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Why early questions from the jury look promising for the defence

Heated back and forth between defence and prosecution

Earlier in the morning, the jurors also asked the court for copies of the testimony of three of the accusers, including Carolyn, Annie Farmer, and “Jane”, so they could review their accounts, in what could be seen as another positive sign for Ms Maxwell. The British socialite looked relaxed and happy at the morning’s developments, and at one point received a shoulder rub from her attorney Bobbi Sternheim.

However, the jury later came back with a third question on whether they could consider the testimony of Ms Farmer, who claims she was massaged naked by Ms Maxwell, in one of the six charges.

There was a heated back and forth between the defence and prosecution on what the judge should instruct them.

Maurene Comey, for the Government, told the judge: “A one-word answer would be correct here. They asked a very simple ‘yes’ ‘no’ question, the answer is ‘yes’.”

Christian Everdell for Ms Maxwell tried, unsuccessfully, to argue that the issue was more complicated. Ms Farmer was one of the prosecution’s most compelling witnesses, whose story has remained consistent over the years.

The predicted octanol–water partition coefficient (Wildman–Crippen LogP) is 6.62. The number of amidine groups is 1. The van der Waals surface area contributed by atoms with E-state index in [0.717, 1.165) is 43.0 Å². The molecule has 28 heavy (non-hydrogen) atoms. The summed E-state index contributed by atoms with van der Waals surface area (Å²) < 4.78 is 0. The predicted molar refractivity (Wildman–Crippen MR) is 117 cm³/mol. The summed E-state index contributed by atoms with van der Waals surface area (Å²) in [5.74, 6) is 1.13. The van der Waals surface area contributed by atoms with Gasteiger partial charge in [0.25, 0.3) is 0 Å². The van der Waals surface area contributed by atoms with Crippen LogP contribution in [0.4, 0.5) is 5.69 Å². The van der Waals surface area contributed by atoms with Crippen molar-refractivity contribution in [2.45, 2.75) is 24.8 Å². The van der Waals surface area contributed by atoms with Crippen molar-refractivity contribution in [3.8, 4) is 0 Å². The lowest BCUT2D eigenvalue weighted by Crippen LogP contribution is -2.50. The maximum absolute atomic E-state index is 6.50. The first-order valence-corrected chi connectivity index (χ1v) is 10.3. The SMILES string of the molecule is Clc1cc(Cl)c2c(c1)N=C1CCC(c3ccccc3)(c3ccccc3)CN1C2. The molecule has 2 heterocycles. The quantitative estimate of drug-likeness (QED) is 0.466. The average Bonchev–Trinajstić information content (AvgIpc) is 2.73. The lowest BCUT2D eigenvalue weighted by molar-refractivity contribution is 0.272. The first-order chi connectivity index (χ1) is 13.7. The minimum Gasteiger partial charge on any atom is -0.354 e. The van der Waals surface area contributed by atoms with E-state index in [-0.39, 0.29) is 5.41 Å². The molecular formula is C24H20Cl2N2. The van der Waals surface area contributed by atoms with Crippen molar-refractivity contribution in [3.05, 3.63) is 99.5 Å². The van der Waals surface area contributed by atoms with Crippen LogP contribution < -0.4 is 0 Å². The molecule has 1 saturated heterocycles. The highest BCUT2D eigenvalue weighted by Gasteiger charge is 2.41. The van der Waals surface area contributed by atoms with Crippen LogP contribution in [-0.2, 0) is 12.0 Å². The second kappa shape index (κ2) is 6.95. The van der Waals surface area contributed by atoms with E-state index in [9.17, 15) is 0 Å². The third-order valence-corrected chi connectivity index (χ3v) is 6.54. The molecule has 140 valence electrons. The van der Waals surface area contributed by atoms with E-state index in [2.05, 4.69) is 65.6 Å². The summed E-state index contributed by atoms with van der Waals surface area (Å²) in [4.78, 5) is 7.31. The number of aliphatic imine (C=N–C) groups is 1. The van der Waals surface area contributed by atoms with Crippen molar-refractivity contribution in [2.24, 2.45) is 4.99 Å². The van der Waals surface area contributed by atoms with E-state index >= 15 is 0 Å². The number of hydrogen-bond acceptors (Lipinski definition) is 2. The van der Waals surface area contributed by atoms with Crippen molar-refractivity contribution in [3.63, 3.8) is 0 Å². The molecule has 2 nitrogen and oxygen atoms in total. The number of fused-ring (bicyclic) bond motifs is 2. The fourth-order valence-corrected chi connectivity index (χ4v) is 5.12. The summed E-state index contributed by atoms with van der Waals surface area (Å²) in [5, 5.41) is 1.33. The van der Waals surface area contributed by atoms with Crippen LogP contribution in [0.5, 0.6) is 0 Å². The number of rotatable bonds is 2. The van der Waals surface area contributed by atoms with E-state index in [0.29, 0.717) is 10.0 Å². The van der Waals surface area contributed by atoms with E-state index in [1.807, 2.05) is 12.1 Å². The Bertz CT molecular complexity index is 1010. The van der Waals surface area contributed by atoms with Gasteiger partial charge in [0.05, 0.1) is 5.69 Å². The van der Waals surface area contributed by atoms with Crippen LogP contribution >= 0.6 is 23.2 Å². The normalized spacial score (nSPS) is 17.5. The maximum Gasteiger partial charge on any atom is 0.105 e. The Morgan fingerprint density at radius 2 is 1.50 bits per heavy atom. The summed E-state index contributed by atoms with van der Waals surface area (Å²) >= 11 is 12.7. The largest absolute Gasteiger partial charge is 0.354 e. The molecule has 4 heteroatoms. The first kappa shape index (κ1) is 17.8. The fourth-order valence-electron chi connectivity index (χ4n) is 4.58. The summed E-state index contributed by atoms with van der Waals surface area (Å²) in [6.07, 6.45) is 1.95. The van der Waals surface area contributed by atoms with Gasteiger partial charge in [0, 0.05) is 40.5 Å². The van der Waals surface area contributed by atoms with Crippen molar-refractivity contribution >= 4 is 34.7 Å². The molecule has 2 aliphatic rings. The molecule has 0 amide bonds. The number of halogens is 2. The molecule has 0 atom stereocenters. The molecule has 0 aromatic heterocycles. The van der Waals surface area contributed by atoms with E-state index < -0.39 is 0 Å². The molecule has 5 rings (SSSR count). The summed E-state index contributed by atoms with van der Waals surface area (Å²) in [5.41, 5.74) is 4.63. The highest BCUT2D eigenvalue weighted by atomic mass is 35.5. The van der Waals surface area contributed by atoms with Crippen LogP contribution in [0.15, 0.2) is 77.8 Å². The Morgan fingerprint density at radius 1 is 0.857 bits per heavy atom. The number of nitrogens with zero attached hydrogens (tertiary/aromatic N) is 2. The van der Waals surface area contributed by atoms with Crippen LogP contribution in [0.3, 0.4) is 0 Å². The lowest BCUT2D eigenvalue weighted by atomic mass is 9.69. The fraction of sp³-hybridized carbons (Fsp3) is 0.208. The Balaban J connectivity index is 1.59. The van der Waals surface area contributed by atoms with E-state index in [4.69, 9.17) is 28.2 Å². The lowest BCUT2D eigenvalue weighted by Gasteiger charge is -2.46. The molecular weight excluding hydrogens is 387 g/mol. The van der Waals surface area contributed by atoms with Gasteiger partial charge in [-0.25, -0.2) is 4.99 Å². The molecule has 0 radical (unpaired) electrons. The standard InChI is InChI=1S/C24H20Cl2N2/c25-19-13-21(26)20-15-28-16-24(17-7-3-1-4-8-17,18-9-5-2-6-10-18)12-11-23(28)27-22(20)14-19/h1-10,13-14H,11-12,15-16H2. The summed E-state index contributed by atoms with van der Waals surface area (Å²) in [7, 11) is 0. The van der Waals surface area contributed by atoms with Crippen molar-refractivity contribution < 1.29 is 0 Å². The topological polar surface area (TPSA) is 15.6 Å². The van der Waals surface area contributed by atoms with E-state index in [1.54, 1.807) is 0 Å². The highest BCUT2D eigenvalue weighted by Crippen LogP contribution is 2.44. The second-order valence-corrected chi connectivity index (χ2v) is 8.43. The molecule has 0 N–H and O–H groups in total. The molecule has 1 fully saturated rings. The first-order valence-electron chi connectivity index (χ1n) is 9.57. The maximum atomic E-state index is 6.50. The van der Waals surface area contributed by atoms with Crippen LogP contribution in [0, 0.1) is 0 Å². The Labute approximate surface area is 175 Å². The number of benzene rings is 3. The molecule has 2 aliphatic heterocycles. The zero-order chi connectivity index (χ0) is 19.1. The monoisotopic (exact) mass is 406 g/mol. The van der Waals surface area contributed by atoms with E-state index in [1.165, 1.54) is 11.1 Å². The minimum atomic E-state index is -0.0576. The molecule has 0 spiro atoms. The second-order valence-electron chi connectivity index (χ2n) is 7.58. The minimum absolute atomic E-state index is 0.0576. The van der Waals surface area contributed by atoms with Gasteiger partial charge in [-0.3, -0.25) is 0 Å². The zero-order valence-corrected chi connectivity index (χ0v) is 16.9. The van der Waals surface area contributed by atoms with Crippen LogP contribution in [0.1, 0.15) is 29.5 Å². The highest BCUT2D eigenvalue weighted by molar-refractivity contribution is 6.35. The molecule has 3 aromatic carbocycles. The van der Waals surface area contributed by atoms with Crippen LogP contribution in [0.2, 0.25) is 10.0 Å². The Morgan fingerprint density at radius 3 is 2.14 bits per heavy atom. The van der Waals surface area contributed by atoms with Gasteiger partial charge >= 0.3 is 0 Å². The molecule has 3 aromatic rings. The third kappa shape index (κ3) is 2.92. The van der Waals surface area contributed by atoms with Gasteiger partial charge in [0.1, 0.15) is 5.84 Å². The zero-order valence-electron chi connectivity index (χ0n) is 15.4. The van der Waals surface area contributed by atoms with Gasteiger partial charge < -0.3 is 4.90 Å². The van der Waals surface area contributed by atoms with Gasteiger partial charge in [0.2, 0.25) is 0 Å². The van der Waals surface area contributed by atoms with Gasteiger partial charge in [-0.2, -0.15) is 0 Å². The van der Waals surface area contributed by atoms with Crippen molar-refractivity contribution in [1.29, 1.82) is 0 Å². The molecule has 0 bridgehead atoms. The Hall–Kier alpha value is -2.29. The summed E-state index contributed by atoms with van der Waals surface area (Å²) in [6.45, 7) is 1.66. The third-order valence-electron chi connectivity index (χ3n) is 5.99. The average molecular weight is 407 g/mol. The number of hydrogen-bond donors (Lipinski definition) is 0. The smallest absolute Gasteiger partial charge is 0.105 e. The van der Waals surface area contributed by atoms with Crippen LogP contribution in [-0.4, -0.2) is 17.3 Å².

The jury broke for the day on Tuesday at 5pm after eight hours of deliberation. They will return on Wednesday at 9am local time.

It is usually good for a defendant if a jury takes its time in considerations rather than rushing to judgement. But it also could demonstrate the difficulty the jurors are having in comprehending the charges.

So complex are they that it took the judge one-and-a-half hours to read out the 83 pages of instructions she had for the jury on Monday.

Confusing matters, counts one and three refer to three of the four accusers – Kate, Carolyn and Annie. Counts two and four only refer to “Jane”, while counts five and six refer to Carolyn. British alleged victim “Kate” does not feature in the updated charges because she was aged 17 and was over the age of consent at the time of her allegations.

Counts one through five carry between 5- to 10-year maximum sentences. Count six – the sex-trafficking of an individual under the age of 18 – carries a maximum sentence of 40 years.

The judge also agreed to change the language from “minor” to “individuals under the age of 18”.

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